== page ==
There is no case submitted by counsel or found by the court's independent research which requires interpretation of the statute as argued for by defendants. All courts which have had occasion to pass upon the statute have had different questions before it: State v. Farinella , 150 N.J. Super. 61 (App. Div. 1977) (defendant a freeholder who received money for county approval for purchase of building); Hyland v. Simmons , 152 N.J. Super. 569 (Ch. Div. 1977) (defendant councilman received money for influence concerning a zoning variance); State v. Gora , 148 N.J. Super. 582 (App. Div. 1977) (defendant, former member of council, paid for fixing traffic ticket); State v. Begyn , 34 N.J. 35 (1961) (indictment was for misconduct in office); State v. Sherwin , 127 N.J. Super. 370 (App. Div. 1974), certif. den. 65 N.J. 569 (1974) and cert. den. 419 U.S. 801, 95 S. Ct. 9, 42 L. Ed. 2d 32 (1974) (Contribution to political campaign without a personal benefit sufficient showing of violation of statute); State v. Ferro , 128 N.J. Super. 353 (App. Div. 1974) (discussed above; apparent ability to influence).

A review of the above cases establishes that the specific question before this court has never been addressed.

[162 NJSuper Page 243]

Lt. Delaney, as indicated above, sold information to defendants which advised them of an impending arrest. The information was valuable despite the fact that the arrest occurred. In the opinion of codefendant Carminati, as quoted in the grand jury transcript, it gave them "the opportunity to clear their house of any contraband that they might have including guns for which they could receive an additional sentence."

The sale of such information by one charged with the enforcement of law is clearly a breach of his duty. It certainly is contrary to honesty and integrity for a police officer to disclose confidential information concerning persons subject to criminal investigation. The fact that the disclosure, in this case, did not affect any investigation by members of Lt. Delaney's department or any department of New Jersey does not, in this court's opinion, affect the result. New Jersey is concerned with the honesty and integrity of its officials and to that end has adopted a broad statute prohibiting the giving or receipt of any reward for doing anything connected with or appertaining to any office.

"Appertain" means: "To belong to; to have relation to; to be appurtenant to," Black's Law Dictionary (rev. 4 ed. (1968)), and according to Webster's New Collegiate Dictionary (1976), it is defined as: "to belong or be connected as a rightful part or attribute."

Thus, the question posed is whether the sale of the New York information relates or pertains or has a relationship to the position of a police officer of New Jersey. This court finds that it does not matter what means were used to secure such information. Its disclosure to persons not authorized to possess such information is a breach of duty of a police officer. It follows, then, that one who seeks to purchase such information is offering money to procure some service or other thing connected with or appertaining to a position of police officer.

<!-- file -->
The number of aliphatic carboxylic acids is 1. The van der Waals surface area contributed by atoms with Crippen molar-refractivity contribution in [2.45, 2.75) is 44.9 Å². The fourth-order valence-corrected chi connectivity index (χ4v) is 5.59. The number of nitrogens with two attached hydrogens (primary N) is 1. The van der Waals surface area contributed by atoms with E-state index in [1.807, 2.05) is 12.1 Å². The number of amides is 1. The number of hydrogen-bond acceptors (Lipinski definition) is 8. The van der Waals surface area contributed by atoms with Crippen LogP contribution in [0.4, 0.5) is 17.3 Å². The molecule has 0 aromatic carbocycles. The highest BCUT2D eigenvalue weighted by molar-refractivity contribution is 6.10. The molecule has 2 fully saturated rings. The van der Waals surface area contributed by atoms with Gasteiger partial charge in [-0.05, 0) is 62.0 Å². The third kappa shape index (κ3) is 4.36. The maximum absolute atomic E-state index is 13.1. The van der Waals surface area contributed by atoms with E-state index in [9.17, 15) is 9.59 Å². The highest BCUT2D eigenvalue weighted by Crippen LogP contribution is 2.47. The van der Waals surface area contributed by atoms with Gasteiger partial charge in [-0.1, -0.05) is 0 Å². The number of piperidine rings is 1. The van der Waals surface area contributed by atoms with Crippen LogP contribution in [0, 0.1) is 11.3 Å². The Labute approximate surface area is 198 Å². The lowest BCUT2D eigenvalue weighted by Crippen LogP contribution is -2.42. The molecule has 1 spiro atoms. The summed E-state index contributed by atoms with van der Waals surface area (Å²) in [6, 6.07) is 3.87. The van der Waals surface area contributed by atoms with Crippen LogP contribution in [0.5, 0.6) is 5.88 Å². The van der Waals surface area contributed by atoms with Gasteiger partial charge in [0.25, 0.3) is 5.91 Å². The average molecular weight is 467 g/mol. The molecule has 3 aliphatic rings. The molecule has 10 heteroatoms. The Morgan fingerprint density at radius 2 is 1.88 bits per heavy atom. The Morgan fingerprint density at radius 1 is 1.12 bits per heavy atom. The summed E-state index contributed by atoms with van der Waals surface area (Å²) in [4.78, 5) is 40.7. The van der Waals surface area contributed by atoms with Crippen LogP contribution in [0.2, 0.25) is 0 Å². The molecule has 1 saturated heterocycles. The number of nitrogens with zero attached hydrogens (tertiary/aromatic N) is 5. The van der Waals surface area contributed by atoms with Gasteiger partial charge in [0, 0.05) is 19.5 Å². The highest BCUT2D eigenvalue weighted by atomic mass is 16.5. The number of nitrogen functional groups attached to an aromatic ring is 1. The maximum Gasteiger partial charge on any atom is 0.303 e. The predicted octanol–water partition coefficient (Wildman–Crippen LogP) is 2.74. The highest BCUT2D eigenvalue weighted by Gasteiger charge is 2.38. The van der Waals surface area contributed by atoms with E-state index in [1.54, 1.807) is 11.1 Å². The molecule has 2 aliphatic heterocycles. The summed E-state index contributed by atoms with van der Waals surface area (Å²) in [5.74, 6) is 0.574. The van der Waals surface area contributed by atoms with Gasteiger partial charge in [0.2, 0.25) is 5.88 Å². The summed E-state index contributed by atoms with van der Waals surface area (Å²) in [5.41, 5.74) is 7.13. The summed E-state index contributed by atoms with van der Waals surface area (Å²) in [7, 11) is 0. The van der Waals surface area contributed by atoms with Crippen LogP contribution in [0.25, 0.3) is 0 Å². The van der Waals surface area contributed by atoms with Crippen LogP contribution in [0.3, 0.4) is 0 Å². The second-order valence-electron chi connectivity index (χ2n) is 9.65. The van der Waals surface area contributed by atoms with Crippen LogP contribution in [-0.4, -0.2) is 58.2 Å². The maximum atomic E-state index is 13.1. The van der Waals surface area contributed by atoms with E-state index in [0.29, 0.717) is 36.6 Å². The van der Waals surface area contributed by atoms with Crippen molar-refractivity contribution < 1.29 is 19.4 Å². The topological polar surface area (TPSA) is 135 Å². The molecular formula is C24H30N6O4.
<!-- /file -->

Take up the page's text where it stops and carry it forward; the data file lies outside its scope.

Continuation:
[162 NJSuper Page 244]

II

Defendants contend that the indictment should be dismissed because it fails to allege that anything was procured from any office or department or subdivision of the State of New Jersey. What was said above with respect to the connection to the duty of a police officer is applicable here. But, this argument requires additional analysis.

Defendants' argument at this point is that the fruit of the bribe must be connected with or appertain to a governmental function of New Jersey or one of its subdivisions.

In other words, that the list of names furnished by Lt. Delaney must be "connected with or appertain to" the Bergen County Prosecutor's Office or some other office or department of some governmental unit of New Jersey. Defendants argue that since the list of names was from a New York agency there can be no violation of N.J.S.A. 2A:93-6.

This statute may not be a model of clarity but an analysis of the language used, and an elimination of extraneous modifiers (in the context of this case where defendants are charged with giving rather than receiving) establishes that it prohibits a person from giving anything of value to obtain any act or thing, if that act or thing pertains to a New Jersey governmental office or department.

It is clear that the words "connected with or appertaining to" modify the words "work, service, license, permission, approval or disapproval, or any other act or thing." It is also clear that the words "any office or department of the government of the state or of any county, municipality or other subdivision thereof, or of any public authority," are the objects of the preposition "with" in the phrase "connected with" and the objects of the preposition "to" in the phrase "appertaining to".